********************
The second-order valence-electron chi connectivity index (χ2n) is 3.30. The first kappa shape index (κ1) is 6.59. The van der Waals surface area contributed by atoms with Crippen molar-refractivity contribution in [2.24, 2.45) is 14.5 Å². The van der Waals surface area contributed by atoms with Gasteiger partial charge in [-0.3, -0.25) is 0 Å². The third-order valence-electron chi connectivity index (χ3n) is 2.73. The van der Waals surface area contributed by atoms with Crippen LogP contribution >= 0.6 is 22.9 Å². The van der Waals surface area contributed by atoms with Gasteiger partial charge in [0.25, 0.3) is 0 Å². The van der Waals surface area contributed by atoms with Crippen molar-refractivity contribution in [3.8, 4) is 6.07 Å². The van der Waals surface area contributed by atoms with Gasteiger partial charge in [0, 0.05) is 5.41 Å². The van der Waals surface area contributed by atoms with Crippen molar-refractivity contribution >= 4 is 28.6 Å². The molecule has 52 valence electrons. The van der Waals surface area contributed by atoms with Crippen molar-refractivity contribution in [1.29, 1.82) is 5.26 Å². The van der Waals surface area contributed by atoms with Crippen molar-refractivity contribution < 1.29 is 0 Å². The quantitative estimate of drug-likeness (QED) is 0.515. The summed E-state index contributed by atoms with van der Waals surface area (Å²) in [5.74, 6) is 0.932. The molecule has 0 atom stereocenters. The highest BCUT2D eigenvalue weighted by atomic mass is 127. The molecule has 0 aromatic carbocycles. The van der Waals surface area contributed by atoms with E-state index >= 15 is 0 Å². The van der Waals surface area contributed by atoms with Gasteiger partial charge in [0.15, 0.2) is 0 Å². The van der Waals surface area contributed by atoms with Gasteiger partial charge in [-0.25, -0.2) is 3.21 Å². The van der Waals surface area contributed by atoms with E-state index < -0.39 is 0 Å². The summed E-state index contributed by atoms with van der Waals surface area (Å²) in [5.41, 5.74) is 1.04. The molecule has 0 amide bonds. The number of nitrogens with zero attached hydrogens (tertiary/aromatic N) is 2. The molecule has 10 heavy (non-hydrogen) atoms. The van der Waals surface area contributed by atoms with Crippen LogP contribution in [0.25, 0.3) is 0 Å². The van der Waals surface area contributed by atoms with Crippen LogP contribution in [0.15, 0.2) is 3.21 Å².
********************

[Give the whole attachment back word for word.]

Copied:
The second-order valence-electron chi connectivity index (χ2n) is 3.30. The first kappa shape index (κ1) is 6.59. The van der Waals surface area contributed by atoms with Crippen molar-refractivity contribution in [2.24, 2.45) is 14.5 Å². The van der Waals surface area contributed by atoms with Gasteiger partial charge in [-0.3, -0.25) is 0 Å². The third-order valence-electron chi connectivity index (χ3n) is 2.73. The van der Waals surface area contributed by atoms with Crippen LogP contribution >= 0.6 is 22.9 Å². The van der Waals surface area contributed by atoms with Gasteiger partial charge in [0.25, 0.3) is 0 Å². The van der Waals surface area contributed by atoms with Crippen molar-refractivity contribution in [3.8, 4) is 6.07 Å². The van der Waals surface area contributed by atoms with Gasteiger partial charge in [0, 0.05) is 5.41 Å². The van der Waals surface area contributed by atoms with Crippen molar-refractivity contribution >= 4 is 28.6 Å². The molecule has 52 valence electrons. The van der Waals surface area contributed by atoms with Crippen molar-refractivity contribution in [1.29, 1.82) is 5.26 Å². The van der Waals surface area contributed by atoms with Crippen molar-refractivity contribution < 1.29 is 0 Å². The quantitative estimate of drug-likeness (QED) is 0.515. The summed E-state index contributed by atoms with van der Waals surface area (Å²) in [5.74, 6) is 0.932. The molecule has 0 atom stereocenters. The highest BCUT2D eigenvalue weighted by atomic mass is 127. The molecule has 0 aromatic carbocycles. The van der Waals surface area contributed by atoms with E-state index >= 15 is 0 Å². The van der Waals surface area contributed by atoms with Gasteiger partial charge in [0.15, 0.2) is 0 Å². The van der Waals surface area contributed by atoms with Gasteiger partial charge in [-0.25, -0.2) is 3.21 Å². The van der Waals surface area contributed by atoms with E-state index < -0.39 is 0 Å². The summed E-state index contributed by atoms with van der Waals surface area (Å²) in [5.41, 5.74) is 1.04. The molecule has 0 amide bonds. The number of nitrogens with zero attached hydrogens (tertiary/aromatic N) is 2. The molecule has 10 heavy (non-hydrogen) atoms. The van der Waals surface area contributed by atoms with Crippen LogP contribution in [0.25, 0.3) is 0 Å². The van der Waals surface area contributed by atoms with Crippen LogP contribution in [0.15, 0.2) is 3.21 Å².